Seattle Opera’s ‘Rigoletto’ a triumph of singing, acting, playing
A review of Seattle Opera’s excellent remounting of Linda Brovsky’s staging of “Rigoletto,” running at McCaw Hall through Jan. 25, 2014.
Special to The Seattle Times
By Giuseppe Verdi. Linda Brovsky, director, and Riccardo Frizza, conducting, through Jan. 25, McCaw Hall, Seattle; tickets start at $73 (206-389-7676 or seattleopera.org).
Few operas can boast the rich array of great tunes that pack the score of “Rigoletto,” making it a perennial favorite onstage. In Seattle Opera’s current production, you can feel the frisson that goes through the audience when the orchestra starts the introduction to one of the most famous arias in all opera, “La donna è mobile.”
A great score still requires great singing and acting and playing, however, and this “Rigoletto” has all three. A remount of director Linda Brovsky’s popular 2004 Mussolini-era production, this show yanks the opera out of Renaissance Italy and into the dissolute 1930s with the help of lots of Fascist imagery and straight-armed salutes. Robert Dahlstrom’s sets, realistic but imaginative, work well with this concept.
Brovsky transformed the original party scene at the Duke’s into a Breughel-like canvas full of colorful interactions and episodes: a little seduction, a little fracas, and a dance here and there, before the outraged Monterone (the excellent Donovan Singletary) breaks in to change the atmosphere with his curse.
The buoyant conducting of Riccardo Frizza galvanized the orchestra and singers into some compelling ensemble work. Frizza proved an adroit and flexible accompanist, supporting the singers without drowning them out, and giving them attentive backing in their arias. Aside from some questionable brass intonation, the orchestra sounded energized by Frizza’s rousing and responsive conducting. The winds, including oboe, flute and piccolo, turned in fine performances.
In the title role on Saturday, Marco Vratogna gave a performance that rose steadily in both accuracy and strength. By Act III he was top-notch, with a real Verdi baritone voice, powerful singing and persuasive acting. Nadine Sierra proved an appealing, vulnerable Gilda with the ability to float a lovely coloratura line (even while lying on the stage).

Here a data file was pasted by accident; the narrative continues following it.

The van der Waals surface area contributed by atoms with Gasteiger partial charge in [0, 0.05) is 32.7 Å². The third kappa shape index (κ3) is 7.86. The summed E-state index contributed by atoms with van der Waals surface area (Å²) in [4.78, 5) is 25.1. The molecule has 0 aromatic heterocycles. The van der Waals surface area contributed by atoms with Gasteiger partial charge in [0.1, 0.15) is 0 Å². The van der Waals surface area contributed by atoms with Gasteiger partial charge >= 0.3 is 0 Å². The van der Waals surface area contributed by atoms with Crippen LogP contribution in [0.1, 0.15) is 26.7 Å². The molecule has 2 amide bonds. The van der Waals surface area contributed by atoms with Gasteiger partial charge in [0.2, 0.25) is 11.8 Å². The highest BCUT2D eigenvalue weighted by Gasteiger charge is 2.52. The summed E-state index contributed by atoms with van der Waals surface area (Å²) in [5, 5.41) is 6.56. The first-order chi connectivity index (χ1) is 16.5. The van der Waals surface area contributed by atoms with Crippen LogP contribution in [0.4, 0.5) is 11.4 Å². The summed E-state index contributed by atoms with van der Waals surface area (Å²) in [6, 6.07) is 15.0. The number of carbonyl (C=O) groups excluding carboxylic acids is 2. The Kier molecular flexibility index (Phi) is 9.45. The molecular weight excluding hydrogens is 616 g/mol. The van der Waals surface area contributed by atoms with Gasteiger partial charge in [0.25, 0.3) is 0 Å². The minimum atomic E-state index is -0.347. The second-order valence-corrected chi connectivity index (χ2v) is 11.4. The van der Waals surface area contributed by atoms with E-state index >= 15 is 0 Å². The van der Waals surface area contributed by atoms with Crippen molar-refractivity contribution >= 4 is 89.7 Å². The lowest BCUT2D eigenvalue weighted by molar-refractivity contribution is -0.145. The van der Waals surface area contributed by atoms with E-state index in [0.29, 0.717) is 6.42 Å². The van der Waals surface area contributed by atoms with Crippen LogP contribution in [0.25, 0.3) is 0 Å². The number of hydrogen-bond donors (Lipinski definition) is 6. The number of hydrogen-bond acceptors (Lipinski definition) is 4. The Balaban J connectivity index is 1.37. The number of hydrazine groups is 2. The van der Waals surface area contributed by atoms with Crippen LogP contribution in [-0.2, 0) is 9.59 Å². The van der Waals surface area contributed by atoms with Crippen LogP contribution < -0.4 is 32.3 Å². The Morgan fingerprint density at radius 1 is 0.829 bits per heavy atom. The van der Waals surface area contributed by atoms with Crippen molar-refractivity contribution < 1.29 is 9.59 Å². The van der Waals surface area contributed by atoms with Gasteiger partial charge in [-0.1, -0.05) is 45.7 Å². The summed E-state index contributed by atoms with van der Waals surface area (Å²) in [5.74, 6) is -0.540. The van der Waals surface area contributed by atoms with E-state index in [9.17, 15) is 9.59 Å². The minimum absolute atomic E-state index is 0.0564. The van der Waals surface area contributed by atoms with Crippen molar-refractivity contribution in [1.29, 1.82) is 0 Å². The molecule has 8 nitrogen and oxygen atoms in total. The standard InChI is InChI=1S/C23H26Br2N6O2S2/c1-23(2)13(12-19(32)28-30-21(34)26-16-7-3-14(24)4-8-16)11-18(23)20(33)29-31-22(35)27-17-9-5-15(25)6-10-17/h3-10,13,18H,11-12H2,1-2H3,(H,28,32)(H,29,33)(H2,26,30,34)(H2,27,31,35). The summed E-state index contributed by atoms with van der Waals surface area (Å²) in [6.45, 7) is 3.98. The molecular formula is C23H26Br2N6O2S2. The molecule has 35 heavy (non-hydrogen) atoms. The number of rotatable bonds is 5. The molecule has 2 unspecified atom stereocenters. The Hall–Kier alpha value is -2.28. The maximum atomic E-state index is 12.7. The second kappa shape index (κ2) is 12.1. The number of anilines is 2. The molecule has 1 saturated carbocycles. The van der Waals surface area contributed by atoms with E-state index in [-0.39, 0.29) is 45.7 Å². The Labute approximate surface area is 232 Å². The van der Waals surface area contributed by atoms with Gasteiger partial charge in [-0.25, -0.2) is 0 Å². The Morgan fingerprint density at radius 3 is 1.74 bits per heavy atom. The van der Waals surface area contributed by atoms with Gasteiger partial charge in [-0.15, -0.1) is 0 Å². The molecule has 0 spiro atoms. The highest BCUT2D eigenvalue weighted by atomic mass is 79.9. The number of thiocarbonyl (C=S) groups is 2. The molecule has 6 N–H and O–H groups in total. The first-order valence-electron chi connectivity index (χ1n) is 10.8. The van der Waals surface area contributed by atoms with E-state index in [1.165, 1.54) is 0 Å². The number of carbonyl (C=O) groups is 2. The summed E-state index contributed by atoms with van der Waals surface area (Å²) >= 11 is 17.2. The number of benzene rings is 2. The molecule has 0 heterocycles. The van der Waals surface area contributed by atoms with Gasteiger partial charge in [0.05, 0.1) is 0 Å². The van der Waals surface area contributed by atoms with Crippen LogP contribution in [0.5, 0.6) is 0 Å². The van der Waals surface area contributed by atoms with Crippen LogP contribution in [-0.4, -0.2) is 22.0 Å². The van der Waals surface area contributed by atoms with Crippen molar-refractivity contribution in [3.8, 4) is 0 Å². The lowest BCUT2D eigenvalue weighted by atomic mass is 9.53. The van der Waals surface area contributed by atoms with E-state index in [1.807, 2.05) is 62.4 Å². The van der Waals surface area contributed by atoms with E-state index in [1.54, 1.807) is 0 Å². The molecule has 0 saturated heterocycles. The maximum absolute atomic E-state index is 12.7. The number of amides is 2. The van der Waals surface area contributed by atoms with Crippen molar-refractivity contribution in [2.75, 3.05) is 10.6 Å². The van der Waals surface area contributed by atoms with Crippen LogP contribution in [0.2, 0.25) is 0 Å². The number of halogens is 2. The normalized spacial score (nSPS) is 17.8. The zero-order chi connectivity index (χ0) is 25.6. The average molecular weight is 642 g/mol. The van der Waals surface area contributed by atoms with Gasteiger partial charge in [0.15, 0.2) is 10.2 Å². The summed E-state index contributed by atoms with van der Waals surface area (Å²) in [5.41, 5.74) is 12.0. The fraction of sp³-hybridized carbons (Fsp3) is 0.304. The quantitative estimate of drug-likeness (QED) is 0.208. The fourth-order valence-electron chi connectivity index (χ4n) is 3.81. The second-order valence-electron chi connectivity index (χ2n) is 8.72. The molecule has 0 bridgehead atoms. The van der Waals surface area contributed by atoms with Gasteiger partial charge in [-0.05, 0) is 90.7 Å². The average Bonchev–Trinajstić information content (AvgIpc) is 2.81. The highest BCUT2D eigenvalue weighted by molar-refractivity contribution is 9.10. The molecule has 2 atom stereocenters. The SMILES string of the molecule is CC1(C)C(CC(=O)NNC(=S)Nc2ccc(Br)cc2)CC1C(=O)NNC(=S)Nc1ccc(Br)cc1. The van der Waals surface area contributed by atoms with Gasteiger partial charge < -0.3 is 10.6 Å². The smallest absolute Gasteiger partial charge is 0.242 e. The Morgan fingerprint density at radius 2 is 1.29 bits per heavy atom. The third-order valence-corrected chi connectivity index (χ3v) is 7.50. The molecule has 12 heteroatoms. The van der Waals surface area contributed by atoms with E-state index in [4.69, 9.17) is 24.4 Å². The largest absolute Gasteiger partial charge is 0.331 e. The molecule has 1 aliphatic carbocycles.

The Duke, Francesco Demuro, turned in a beautifully finished performance; his voice has risen steadily in power and finesse since his Seattle debut in a 2009 “La Traviata.” Hearing Demuro with Sierra in their Act I love scene was a joy: two beautiful voices, pliant and caressing in tone. Its almost enough to make you forget that the Duke is lying to innocent Gilda and bribing her servant.
The deep and rumbling bass of Andrea Silvestrelli, who sang Fafner in last summer’s “Ring,” was ideal for the villainous Sparafucile. Sarah Larsen, a former Seattle Opera Young Artist, made a terrific Maddalena, rich-voiced and opulently sultry as she succumbed to the Duke.
On Sunday, three alternate principals were originally scheduled to appear, but tenor Demuro is now singing all the performances as the Duke following the withdrawal of the other tenor. Demuro showed no signs of fatigue in a compelling Sunday performance opposite the Gilda of Jennifer Zetlan, whose agile coloratura and impassioned acting made a fine impression. In his role debut as Rigoletto, Korean baritone Hyung Yun proved a skilled actor with a rich voice that’s the right color and timbre for the role (though at times on Sunday he appeared to be coasting a bit, perhaps in anticipation of the role’s length).
The supporting cast, including such singers as Doug Jones, Carissa Castaldo, Glenn Guhr, Barry Johnson, Emily Clubb and Michael Dunlap, was uniformly excellent, joining John Keene’s well-schooled chorus for some terrific theater. As Rigoletto begs the dissipated courtiers for mercy, they turn their backs on him one by one some cruelly, some reluctantly. Brava to Brovsky for her directorial finesse.
Melinda Bargreen also reviews concerts for 98.1 Classical KING FM. She can be reached at email@example.com.